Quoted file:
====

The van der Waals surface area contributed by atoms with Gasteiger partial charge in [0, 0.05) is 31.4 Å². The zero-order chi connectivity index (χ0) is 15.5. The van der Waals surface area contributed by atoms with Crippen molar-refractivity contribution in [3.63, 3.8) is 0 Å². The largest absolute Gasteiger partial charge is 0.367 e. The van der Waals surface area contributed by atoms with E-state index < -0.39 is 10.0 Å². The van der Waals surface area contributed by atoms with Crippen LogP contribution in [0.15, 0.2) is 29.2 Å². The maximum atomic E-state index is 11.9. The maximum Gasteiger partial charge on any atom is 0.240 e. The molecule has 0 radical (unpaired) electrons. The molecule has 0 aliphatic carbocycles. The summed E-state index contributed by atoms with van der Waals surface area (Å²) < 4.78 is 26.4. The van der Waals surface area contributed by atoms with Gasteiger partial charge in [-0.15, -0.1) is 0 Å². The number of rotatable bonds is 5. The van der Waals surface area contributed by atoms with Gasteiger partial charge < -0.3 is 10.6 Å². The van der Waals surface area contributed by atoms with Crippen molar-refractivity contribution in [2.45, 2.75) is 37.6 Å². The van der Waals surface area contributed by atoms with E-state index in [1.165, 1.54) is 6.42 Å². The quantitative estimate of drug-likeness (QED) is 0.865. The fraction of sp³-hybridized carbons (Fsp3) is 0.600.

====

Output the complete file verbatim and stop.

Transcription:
The van der Waals surface area contributed by atoms with Gasteiger partial charge in [0, 0.05) is 31.4 Å². The zero-order chi connectivity index (χ0) is 15.5. The van der Waals surface area contributed by atoms with Crippen molar-refractivity contribution in [3.63, 3.8) is 0 Å². The largest absolute Gasteiger partial charge is 0.367 e. The van der Waals surface area contributed by atoms with E-state index < -0.39 is 10.0 Å². The van der Waals surface area contributed by atoms with Crippen LogP contribution in [0.15, 0.2) is 29.2 Å². The maximum atomic E-state index is 11.9. The maximum Gasteiger partial charge on any atom is 0.240 e. The molecule has 0 radical (unpaired) electrons. The molecule has 0 aliphatic carbocycles. The summed E-state index contributed by atoms with van der Waals surface area (Å²) < 4.78 is 26.4. The van der Waals surface area contributed by atoms with Gasteiger partial charge in [-0.15, -0.1) is 0 Å². The number of rotatable bonds is 5. The van der Waals surface area contributed by atoms with Gasteiger partial charge < -0.3 is 10.6 Å². The van der Waals surface area contributed by atoms with Crippen molar-refractivity contribution in [2.45, 2.75) is 37.6 Å². The van der Waals surface area contributed by atoms with E-state index in [1.165, 1.54) is 6.42 Å². The quantitative estimate of drug-likeness (QED) is 0.865. The fraction of sp³-hybridized carbons (Fsp3) is 0.600.